Scientists reported the first successful delivery of a baby from a donor who died from a transplanted uterus. It can pave the way for many women with groundbreaking infertility problems.
For some women receiving uterine transplant is the only way to get pregnant. However, to date, donations were limited to donations of volunteers.
Low number of donated organs slows down the procedure
Uterine donation is a serious decision and complicated procedure. To date only 39 transplants have been performed worldwide and since 2013 only 11 live births have taken place.
The ability to use the uterus from dying patients reveals the possibility of more organs, but in the ten trials so far, only this last birth has resulted in a successful birth.
Scientists from the University of San Paulo have published a successful transplantation and birth event in The Lancet.
Transplant donor born without uterus
Birth mother and donor-recipient, 32-year-old woman who was born without a uterus. Mayer-Rokitansky-Küster-Hauser (MRKH) syndrome.
TThe donor was a 42-year-old female.
A few months before transplantation, the recipient passed an IVF procedure and 8 fertilized eggs were frozen. Uterine transplantation took 10.5 hours to complete.
Healthy baby girl born without complication
The recipient showed no signs of rejection and regular menstruation was seen after five months. Seven months after intensive surgery, fertilized eggs were implanted and a healthy pregnancy continued.
The baby girl was born 35 weeks earlier by cesarean section, healthy baby weighed 2.5 kg (5.5 lb). The cried uterus was also removed during cesarean section.
The use of deceased donors leads to more fertility treatment
In the months following birth, neither the baby nor her mother had any problems.
"The use of deceased donors would have greatly improved this treatment, and our results provide evidence of a new option for women with uterine infertility," says Dani Ejzenberg.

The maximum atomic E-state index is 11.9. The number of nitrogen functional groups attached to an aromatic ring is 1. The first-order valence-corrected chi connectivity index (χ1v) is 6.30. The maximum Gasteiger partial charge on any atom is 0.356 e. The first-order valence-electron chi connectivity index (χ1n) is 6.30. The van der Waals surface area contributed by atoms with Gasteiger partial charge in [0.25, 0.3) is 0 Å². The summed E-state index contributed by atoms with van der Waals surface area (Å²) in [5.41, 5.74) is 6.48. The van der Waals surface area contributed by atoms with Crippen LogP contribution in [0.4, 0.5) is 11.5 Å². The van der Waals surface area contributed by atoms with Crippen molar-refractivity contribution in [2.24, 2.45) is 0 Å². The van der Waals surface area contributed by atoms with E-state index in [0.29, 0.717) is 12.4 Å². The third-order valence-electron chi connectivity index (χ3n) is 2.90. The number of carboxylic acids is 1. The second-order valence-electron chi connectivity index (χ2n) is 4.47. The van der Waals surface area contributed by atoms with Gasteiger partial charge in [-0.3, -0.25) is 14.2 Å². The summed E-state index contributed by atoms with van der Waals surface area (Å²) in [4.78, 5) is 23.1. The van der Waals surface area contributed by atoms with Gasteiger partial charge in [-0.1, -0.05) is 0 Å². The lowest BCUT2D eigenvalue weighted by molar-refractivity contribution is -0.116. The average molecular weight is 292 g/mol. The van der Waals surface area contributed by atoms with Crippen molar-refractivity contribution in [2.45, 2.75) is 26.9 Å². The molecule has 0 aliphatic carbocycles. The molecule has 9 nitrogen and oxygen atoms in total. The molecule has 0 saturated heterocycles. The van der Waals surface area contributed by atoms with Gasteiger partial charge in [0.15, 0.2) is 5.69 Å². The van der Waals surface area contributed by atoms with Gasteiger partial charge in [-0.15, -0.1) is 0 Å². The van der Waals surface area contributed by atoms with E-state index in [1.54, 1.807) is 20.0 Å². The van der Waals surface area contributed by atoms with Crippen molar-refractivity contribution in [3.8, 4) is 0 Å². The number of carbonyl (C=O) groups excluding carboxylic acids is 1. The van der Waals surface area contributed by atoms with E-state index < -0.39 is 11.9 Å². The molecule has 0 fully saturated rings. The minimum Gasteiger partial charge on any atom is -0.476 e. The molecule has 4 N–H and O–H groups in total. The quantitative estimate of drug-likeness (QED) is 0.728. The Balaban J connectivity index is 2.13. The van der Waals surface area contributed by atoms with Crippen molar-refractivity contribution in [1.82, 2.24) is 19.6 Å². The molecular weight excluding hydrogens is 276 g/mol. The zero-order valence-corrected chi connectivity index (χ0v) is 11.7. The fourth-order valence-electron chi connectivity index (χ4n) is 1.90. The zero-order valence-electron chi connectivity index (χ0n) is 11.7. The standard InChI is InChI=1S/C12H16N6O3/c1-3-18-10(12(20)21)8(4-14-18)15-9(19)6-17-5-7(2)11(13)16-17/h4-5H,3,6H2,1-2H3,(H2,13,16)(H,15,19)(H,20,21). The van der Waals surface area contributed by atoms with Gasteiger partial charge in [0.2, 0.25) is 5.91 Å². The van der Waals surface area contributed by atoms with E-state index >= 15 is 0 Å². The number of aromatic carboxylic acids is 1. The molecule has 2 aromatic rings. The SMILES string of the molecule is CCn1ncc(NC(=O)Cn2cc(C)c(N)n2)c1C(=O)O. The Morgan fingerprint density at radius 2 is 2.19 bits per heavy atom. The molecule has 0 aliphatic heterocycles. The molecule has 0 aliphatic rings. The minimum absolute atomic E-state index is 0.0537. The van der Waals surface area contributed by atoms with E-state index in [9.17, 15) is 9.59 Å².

Ejzenberg, Hospital das Clínicas, Faculdade de Medicina da Universidade de São Paulo, led the research.
Transplant The first uterine transplantation from living donors was a medical milestone; this created the possibility of birth for many infertile women with access to appropriate donors and medical facilities.
However, the need for a living donor is an important limitation as donors are rare, typically with enthusiastic and appropriate family members or close friends.
The number of people willing and willing to donate their own deaths is far greater than that of live donors who offer a larger potential donor population. "
Doctors will continue to investigate
As doctors are excited by the results, they still warn the procedure at an early stage and need more research and collaboration before becoming a common option for infertile women.
Writing on Linkedin Dr Antonio Pellicer, Italy IVI-Rome, said;
As a result, research in this area (whether from living or deceased donors) should maximize live birth rate, minimize the risks of patients involved in procedures (donor, recipient and unborn child) and the availability of organs.
With the expansion of the field, the number of procedures will increase and this will allow the community to create different study designs, such as comparison studies (ideally randomized) or long prospective series.
The role of collaborative networks in an expanding area such as uterine transplantation and societies such as the International Society of Uterine Transplantation or new interest groups in already existing scientific societies will be very important. "